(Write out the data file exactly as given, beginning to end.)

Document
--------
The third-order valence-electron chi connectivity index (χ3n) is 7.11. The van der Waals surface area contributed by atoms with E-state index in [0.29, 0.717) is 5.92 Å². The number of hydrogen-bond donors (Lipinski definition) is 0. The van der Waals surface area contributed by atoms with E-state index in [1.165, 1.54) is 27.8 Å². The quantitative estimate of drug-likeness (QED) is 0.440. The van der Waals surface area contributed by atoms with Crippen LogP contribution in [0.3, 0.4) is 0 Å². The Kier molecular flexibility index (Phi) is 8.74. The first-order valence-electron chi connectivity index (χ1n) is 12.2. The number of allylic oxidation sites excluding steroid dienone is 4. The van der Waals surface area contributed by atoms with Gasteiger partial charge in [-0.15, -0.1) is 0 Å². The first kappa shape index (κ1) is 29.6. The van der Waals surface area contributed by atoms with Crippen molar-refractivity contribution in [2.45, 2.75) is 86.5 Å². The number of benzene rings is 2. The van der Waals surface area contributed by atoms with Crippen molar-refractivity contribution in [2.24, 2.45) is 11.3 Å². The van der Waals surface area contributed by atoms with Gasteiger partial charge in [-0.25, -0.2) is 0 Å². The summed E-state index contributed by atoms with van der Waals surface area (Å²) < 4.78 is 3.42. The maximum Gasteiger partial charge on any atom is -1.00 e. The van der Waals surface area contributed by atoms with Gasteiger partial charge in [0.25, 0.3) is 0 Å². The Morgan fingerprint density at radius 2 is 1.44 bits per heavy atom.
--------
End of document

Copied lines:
The third-order valence-electron chi connectivity index (χ3n) is 7.11. The van der Waals surface area contributed by atoms with E-state index in [0.29, 0.717) is 5.92 Å². The number of hydrogen-bond donors (Lipinski definition) is 0. The van der Waals surface area contributed by atoms with E-state index in [1.165, 1.54) is 27.8 Å². The quantitative estimate of drug-likeness (QED) is 0.440. The van der Waals surface area contributed by atoms with Crippen LogP contribution in [0.3, 0.4) is 0 Å². The Kier molecular flexibility index (Phi) is 8.74. The first-order valence-electron chi connectivity index (χ1n) is 12.2. The number of allylic oxidation sites excluding steroid dienone is 4. The van der Waals surface area contributed by atoms with Gasteiger partial charge in [-0.15, -0.1) is 0 Å². The first kappa shape index (κ1) is 29.6. The van der Waals surface area contributed by atoms with Crippen molar-refractivity contribution in [2.45, 2.75) is 86.5 Å². The number of benzene rings is 2. The van der Waals surface area contributed by atoms with Crippen molar-refractivity contribution in [2.24, 2.45) is 11.3 Å². The van der Waals surface area contributed by atoms with Gasteiger partial charge in [-0.25, -0.2) is 0 Å². The summed E-state index contributed by atoms with van der Waals surface area (Å²) < 4.78 is 3.42. The maximum Gasteiger partial charge on any atom is -1.00 e. The van der Waals surface area contributed by atoms with Gasteiger partial charge in [0.25, 0.3) is 0 Å². The Morgan fingerprint density at radius 2 is 1.44 bits per heavy atom.